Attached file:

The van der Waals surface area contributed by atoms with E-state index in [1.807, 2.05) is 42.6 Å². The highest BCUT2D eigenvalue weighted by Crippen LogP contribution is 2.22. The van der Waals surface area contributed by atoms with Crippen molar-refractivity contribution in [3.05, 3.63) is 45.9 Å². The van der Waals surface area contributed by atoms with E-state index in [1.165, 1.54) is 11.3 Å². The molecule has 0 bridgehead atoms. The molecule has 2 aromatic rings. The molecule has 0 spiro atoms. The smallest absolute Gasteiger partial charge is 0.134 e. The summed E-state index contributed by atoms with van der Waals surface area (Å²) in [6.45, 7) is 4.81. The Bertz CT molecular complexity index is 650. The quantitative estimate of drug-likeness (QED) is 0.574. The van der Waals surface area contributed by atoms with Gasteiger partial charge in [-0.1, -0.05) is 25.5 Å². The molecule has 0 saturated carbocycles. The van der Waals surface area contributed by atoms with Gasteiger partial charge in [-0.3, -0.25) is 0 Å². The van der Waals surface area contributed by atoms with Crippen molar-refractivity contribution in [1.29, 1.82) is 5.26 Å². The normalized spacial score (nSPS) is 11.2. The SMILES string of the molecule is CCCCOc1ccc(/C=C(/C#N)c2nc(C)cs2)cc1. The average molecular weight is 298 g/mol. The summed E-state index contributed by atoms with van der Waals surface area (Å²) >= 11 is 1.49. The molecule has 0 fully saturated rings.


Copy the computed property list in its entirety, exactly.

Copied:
The van der Waals surface area contributed by atoms with E-state index in [1.807, 2.05) is 42.6 Å². The highest BCUT2D eigenvalue weighted by Crippen LogP contribution is 2.22. The van der Waals surface area contributed by atoms with Crippen molar-refractivity contribution in [3.05, 3.63) is 45.9 Å². The van der Waals surface area contributed by atoms with E-state index in [1.165, 1.54) is 11.3 Å². The molecule has 0 bridgehead atoms. The molecule has 2 aromatic rings. The molecule has 0 spiro atoms. The smallest absolute Gasteiger partial charge is 0.134 e. The summed E-state index contributed by atoms with van der Waals surface area (Å²) in [6.45, 7) is 4.81. The Bertz CT molecular complexity index is 650. The quantitative estimate of drug-likeness (QED) is 0.574. The van der Waals surface area contributed by atoms with Gasteiger partial charge in [-0.1, -0.05) is 25.5 Å². The molecule has 0 saturated carbocycles. The van der Waals surface area contributed by atoms with Gasteiger partial charge in [-0.3, -0.25) is 0 Å². The van der Waals surface area contributed by atoms with Crippen molar-refractivity contribution in [1.29, 1.82) is 5.26 Å². The normalized spacial score (nSPS) is 11.2. The SMILES string of the molecule is CCCCOc1ccc(/C=C(/C#N)c2nc(C)cs2)cc1. The average molecular weight is 298 g/mol. The summed E-state index contributed by atoms with van der Waals surface area (Å²) >= 11 is 1.49. The molecule has 0 fully saturated rings.